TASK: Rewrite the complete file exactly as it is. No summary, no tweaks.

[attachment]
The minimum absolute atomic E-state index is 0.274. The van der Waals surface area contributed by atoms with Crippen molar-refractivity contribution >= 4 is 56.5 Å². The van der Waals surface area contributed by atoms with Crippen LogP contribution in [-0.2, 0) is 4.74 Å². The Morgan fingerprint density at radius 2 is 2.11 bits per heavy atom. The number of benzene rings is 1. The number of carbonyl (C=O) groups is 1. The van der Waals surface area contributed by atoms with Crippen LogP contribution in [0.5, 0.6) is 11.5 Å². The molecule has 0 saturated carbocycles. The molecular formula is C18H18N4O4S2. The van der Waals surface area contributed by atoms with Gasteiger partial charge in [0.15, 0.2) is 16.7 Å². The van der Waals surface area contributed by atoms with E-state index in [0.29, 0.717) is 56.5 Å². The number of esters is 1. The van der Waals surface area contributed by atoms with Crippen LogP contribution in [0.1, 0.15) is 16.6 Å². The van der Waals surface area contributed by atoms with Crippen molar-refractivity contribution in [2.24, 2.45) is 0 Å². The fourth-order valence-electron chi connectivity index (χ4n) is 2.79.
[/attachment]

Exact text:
The minimum absolute atomic E-state index is 0.274. The van der Waals surface area contributed by atoms with Crippen molar-refractivity contribution >= 4 is 56.5 Å². The van der Waals surface area contributed by atoms with Crippen LogP contribution in [-0.2, 0) is 4.74 Å². The Morgan fingerprint density at radius 2 is 2.11 bits per heavy atom. The number of benzene rings is 1. The number of carbonyl (C=O) groups is 1. The van der Waals surface area contributed by atoms with Crippen LogP contribution in [0.5, 0.6) is 11.5 Å². The molecule has 0 saturated carbocycles. The molecular formula is C18H18N4O4S2. The van der Waals surface area contributed by atoms with Gasteiger partial charge in [0.15, 0.2) is 16.7 Å². The van der Waals surface area contributed by atoms with E-state index in [0.29, 0.717) is 56.5 Å². The number of esters is 1. The van der Waals surface area contributed by atoms with Crippen LogP contribution in [0.1, 0.15) is 16.6 Å². The van der Waals surface area contributed by atoms with Crippen molar-refractivity contribution in [2.24, 2.45) is 0 Å². The fourth-order valence-electron chi connectivity index (χ4n) is 2.79.